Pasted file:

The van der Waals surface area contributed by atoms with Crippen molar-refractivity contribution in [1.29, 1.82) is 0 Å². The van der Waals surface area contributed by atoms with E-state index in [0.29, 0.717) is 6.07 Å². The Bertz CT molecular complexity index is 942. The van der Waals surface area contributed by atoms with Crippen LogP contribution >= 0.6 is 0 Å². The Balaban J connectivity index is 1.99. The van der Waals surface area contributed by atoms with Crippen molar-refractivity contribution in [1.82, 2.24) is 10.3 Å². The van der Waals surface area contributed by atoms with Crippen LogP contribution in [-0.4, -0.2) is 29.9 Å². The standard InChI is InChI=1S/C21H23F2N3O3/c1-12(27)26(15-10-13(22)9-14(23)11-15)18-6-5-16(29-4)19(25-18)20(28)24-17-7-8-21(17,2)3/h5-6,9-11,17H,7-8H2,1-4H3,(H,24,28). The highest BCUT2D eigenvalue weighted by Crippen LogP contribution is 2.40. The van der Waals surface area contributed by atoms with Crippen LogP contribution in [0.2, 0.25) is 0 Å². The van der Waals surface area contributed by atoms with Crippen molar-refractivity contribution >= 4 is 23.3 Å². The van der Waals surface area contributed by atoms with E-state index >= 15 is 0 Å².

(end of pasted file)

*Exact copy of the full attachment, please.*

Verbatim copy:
The van der Waals surface area contributed by atoms with Crippen molar-refractivity contribution in [1.29, 1.82) is 0 Å². The van der Waals surface area contributed by atoms with E-state index in [0.29, 0.717) is 6.07 Å². The Bertz CT molecular complexity index is 942. The van der Waals surface area contributed by atoms with Crippen LogP contribution >= 0.6 is 0 Å². The Balaban J connectivity index is 1.99. The van der Waals surface area contributed by atoms with Crippen molar-refractivity contribution in [1.82, 2.24) is 10.3 Å². The van der Waals surface area contributed by atoms with Crippen LogP contribution in [-0.4, -0.2) is 29.9 Å². The standard InChI is InChI=1S/C21H23F2N3O3/c1-12(27)26(15-10-13(22)9-14(23)11-15)18-6-5-16(29-4)19(25-18)20(28)24-17-7-8-21(17,2)3/h5-6,9-11,17H,7-8H2,1-4H3,(H,24,28). The highest BCUT2D eigenvalue weighted by Crippen LogP contribution is 2.40. The van der Waals surface area contributed by atoms with Crippen LogP contribution in [0.2, 0.25) is 0 Å². The van der Waals surface area contributed by atoms with Crippen molar-refractivity contribution >= 4 is 23.3 Å². The van der Waals surface area contributed by atoms with E-state index >= 15 is 0 Å².